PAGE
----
The bank was on the edge of ruin, but fifteen years later Turner could boast deposits of £2,250,000, a reserve fund of £120,000, a 10 per cent dividend, and new branches throughout the Mallee, Goulburn Valley and the Western District, and in London, Sydney, Adelaide and Brisbane. No financial genius, Turner rescued the bank through hard and conscientious work, wooing mercantile and farming interests and distributing shareholders' profits with caution. But as Victoria prospered in the aftermath of the gold boom, he advanced easy credit on the basis of land securities, a practice which stimulated the bank's expansion and which he justified as essential to the colony's growth. By the late 1880s his success and impressive articles in financial journals had made Turner one of Melbourne's most influential bankers. Elected fellow of the Bankers' Institute, London, in 1880, he was asked by the Victorian government in 1882 to help to negotiate a £4 million loan in England and to serve as commissioner to the Bordeaux Wine Exhibition. In July 1886 he became a founder and first president of the Bankers' Institute of Victoria, and next year honorary treasurer of the Queen's Fund and sole banking appointee to the royal commission on banking. He also served as president of the Chamber of Commerce in 1889-92 and chairman of the Associated Banks three times between 1875 and 1900.
Turner's literary achievements were equally remarkable. While trustee-treasurer of the Yorick Club and founder-president of the Kew Literary Institute and Free Library in the early 1870s, he became aware of Melbourne's need for a 'high class literature magazine'; in November 1875 a dozen friends, including Alexander Sutherland, Arthur Martin and Arthur Maning Topp, gathered at his Albert Street home to launch the Melbourne Review. Its reputation as Australia's first successful quality review, acquired in a decade of production, owed much to Turner's efforts as contributor, editorial committee chairman, and editor in 1881-85. He became a trustee of the Public Library, Museums, and National Gallery in April 1884, and commissioner of the Centennial International Exhibition in 1887-88.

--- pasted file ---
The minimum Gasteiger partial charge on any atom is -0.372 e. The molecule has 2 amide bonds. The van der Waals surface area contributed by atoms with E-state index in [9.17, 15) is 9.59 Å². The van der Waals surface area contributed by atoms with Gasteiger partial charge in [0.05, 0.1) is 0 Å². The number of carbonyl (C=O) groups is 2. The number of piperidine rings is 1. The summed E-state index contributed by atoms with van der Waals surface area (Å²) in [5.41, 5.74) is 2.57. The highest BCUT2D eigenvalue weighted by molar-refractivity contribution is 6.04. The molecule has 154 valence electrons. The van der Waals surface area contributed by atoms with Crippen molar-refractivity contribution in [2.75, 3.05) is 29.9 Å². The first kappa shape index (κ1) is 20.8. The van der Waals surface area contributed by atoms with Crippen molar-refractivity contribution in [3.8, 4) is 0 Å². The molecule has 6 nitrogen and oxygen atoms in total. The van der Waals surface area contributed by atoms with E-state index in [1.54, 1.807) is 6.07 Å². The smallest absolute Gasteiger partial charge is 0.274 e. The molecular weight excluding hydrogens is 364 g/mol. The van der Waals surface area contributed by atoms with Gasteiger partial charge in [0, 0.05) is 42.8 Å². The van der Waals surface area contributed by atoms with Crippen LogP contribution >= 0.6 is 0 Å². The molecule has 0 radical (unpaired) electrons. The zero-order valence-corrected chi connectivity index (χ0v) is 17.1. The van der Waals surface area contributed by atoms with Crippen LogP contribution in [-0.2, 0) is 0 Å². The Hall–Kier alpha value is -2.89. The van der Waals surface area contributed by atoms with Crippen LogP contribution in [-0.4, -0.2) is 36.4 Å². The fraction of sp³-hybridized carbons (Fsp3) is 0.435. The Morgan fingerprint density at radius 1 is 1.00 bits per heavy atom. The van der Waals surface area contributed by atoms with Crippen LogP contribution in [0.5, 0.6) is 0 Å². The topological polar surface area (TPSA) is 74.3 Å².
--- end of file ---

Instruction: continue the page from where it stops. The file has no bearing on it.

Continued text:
Turner was also involved with the Melbourne Unitarian Church, of which he had been secretary in 1860 and one of six elected lay preachers in 1870. His talented younger sister Martha arrived for a visit on 11 October 1870 and was persuaded by the congregation to take over the pastorate. Her decision to marry and settle in the colony and news of his mother's death in 1876 weakened Turner's attachment to England; after a trip to London next year he returned convinced of Melbourne's superiority in living conditions, life-style and public entertainments. After a further visit in 1882 work began on his permanent home, Bundalohn, a stately St Kilda mansion completed in 1886, where he entertained with a lavishness typical of the decade.
In Rome in 1889, Turner learned that 'the boom has bust'. A steady loss of deposits swelled to a rush in 1893 when the bank announced the sale of shares at half-price, culminating in suspension of trading on 7 April 1893. But for a scheme that lowered interest and delayed repayment to creditors, the bank would have collapsed. Turner blamed the disaster on dishonest finance companies, government ineptitude, and the reckless policies of his locum in 1888, but he was equally culpable through injudicious backing of land speculators; and he suffered by remaining in an uncongenial post, from which he had twice tried to resign, until satisfied in 1901 that reconstruction was complete.